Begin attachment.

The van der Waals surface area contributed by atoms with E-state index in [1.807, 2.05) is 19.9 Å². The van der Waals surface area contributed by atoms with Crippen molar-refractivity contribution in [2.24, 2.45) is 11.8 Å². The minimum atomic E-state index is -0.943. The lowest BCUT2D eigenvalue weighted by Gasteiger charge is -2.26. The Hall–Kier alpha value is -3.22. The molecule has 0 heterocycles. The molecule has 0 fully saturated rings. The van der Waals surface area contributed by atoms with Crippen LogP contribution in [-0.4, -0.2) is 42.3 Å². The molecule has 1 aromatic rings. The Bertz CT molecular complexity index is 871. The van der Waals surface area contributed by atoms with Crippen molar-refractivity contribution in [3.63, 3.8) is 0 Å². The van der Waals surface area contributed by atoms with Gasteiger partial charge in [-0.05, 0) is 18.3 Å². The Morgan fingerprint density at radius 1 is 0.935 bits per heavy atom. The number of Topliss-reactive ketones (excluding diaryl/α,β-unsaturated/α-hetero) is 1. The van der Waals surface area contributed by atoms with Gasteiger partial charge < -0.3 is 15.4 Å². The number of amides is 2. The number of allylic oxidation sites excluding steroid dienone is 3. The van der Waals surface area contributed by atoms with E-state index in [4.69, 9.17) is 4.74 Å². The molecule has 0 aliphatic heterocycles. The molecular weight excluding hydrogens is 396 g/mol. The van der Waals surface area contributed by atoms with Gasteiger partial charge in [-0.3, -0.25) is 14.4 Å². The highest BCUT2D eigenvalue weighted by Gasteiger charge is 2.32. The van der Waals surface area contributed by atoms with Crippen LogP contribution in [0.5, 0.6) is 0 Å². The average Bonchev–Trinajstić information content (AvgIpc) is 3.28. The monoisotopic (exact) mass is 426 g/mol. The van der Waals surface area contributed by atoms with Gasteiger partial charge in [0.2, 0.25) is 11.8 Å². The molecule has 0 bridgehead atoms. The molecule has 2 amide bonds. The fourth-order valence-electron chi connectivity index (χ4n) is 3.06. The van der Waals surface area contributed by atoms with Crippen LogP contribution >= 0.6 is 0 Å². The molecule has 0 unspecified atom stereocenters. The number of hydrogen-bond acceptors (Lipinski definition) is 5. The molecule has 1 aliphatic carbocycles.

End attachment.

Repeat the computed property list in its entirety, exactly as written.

The van der Waals surface area contributed by atoms with E-state index in [1.807, 2.05) is 19.9 Å². The van der Waals surface area contributed by atoms with Crippen molar-refractivity contribution in [2.24, 2.45) is 11.8 Å². The minimum atomic E-state index is -0.943. The lowest BCUT2D eigenvalue weighted by Gasteiger charge is -2.26. The Hall–Kier alpha value is -3.22. The molecule has 0 heterocycles. The molecule has 0 fully saturated rings. The van der Waals surface area contributed by atoms with Crippen LogP contribution in [-0.4, -0.2) is 42.3 Å². The molecule has 1 aromatic rings. The Bertz CT molecular complexity index is 871. The van der Waals surface area contributed by atoms with Crippen molar-refractivity contribution in [3.63, 3.8) is 0 Å². The van der Waals surface area contributed by atoms with Gasteiger partial charge in [-0.05, 0) is 18.3 Å². The Morgan fingerprint density at radius 1 is 0.935 bits per heavy atom. The number of Topliss-reactive ketones (excluding diaryl/α,β-unsaturated/α-hetero) is 1. The van der Waals surface area contributed by atoms with Gasteiger partial charge < -0.3 is 15.4 Å². The number of amides is 2. The number of allylic oxidation sites excluding steroid dienone is 3. The van der Waals surface area contributed by atoms with E-state index in [4.69, 9.17) is 4.74 Å². The molecule has 0 aliphatic heterocycles. The molecular weight excluding hydrogens is 396 g/mol. The van der Waals surface area contributed by atoms with Gasteiger partial charge in [-0.3, -0.25) is 14.4 Å². The highest BCUT2D eigenvalue weighted by Gasteiger charge is 2.32. The van der Waals surface area contributed by atoms with Crippen LogP contribution in [0.5, 0.6) is 0 Å². The average Bonchev–Trinajstić information content (AvgIpc) is 3.28. The monoisotopic (exact) mass is 426 g/mol. The van der Waals surface area contributed by atoms with Gasteiger partial charge in [0.2, 0.25) is 11.8 Å². The molecule has 0 bridgehead atoms. The molecule has 2 amide bonds. The fourth-order valence-electron chi connectivity index (χ4n) is 3.06. The van der Waals surface area contributed by atoms with Crippen LogP contribution >= 0.6 is 0 Å². The molecule has 0 unspecified atom stereocenters. The number of hydrogen-bond acceptors (Lipinski definition) is 5. The molecule has 1 aliphatic carbocycles.